That leap is down to the soaring food prices that we saw in 2008, when the price of rice, wheat and other staples rocketed. The price rises didn’t mean so much to us, as we only spend 10% or so of our income on food. In poorer countries keeping food on the table is often the major expenditure, taking up 50-85% of household income. Even a small price rise can tip millions into malnutrition.
2008 saw food riots in 60 different countries, with some countries stuggling to keep a lid on the violence. The food crisis also triggered the wave of land deals, one of which led to the coup in Madagascar.
Previous summits have yielded little except promises, including the now somewhat hopeless one of halving world hunger by 2015. This summit renews that promise, although it was first adopted in 1974 and is ringing increasingly hollow. They have also raised the UN’s Committee on World Food Security to ministerial level, and promised more aid for rural development. That’s an important one – in 2006 only 3.8% of development money went towards agriculture.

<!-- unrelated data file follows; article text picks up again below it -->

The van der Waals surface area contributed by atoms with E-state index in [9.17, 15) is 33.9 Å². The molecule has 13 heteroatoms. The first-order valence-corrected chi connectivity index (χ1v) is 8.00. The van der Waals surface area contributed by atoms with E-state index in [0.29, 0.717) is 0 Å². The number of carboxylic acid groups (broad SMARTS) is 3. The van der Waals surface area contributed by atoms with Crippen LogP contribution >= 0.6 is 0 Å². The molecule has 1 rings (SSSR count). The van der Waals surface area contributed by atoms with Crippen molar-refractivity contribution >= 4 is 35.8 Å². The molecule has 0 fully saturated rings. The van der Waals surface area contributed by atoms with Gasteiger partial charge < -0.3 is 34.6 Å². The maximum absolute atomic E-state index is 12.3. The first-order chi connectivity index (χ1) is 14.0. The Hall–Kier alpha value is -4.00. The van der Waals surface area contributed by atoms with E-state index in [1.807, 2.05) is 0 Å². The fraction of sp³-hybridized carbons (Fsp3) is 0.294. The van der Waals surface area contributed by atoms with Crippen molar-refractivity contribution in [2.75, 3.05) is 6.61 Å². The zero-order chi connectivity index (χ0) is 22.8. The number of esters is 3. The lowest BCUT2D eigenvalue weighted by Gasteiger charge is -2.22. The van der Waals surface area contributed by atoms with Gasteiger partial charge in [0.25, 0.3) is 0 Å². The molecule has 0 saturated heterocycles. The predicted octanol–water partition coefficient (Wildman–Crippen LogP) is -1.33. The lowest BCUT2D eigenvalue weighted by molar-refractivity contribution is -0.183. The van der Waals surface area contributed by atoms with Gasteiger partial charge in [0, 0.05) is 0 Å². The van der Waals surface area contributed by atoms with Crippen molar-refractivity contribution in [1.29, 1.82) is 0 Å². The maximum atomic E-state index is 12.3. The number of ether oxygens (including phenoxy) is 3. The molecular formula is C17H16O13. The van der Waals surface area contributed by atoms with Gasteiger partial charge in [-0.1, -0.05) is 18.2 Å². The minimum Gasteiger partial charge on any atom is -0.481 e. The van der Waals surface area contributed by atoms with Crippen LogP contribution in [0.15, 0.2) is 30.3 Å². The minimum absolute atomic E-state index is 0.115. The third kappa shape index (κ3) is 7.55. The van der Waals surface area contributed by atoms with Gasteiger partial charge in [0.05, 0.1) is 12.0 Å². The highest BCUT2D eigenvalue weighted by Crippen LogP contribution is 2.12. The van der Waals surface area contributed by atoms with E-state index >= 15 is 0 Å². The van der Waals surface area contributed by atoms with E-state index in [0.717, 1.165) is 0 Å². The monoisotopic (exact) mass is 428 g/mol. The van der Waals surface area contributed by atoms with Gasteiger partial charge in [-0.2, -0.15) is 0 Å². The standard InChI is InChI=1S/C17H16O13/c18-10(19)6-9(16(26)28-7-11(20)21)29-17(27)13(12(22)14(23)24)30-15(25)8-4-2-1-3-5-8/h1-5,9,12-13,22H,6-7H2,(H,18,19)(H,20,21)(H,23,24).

Once again, it’s a lot of promising. Even the director-general of the FAO had to admit that the declaration “contains neither measurable targets nor specific deadlines.” But then they do insist on holding these summits in places like Rome. They should have had it in Haiti. I can’t help thinking their minds might have been focused a little more if there was a hungry mob banging on the doors.
- One billion hungry people – what would really make a difference?
- Newsy.com summarise the reactions to the conference in this video.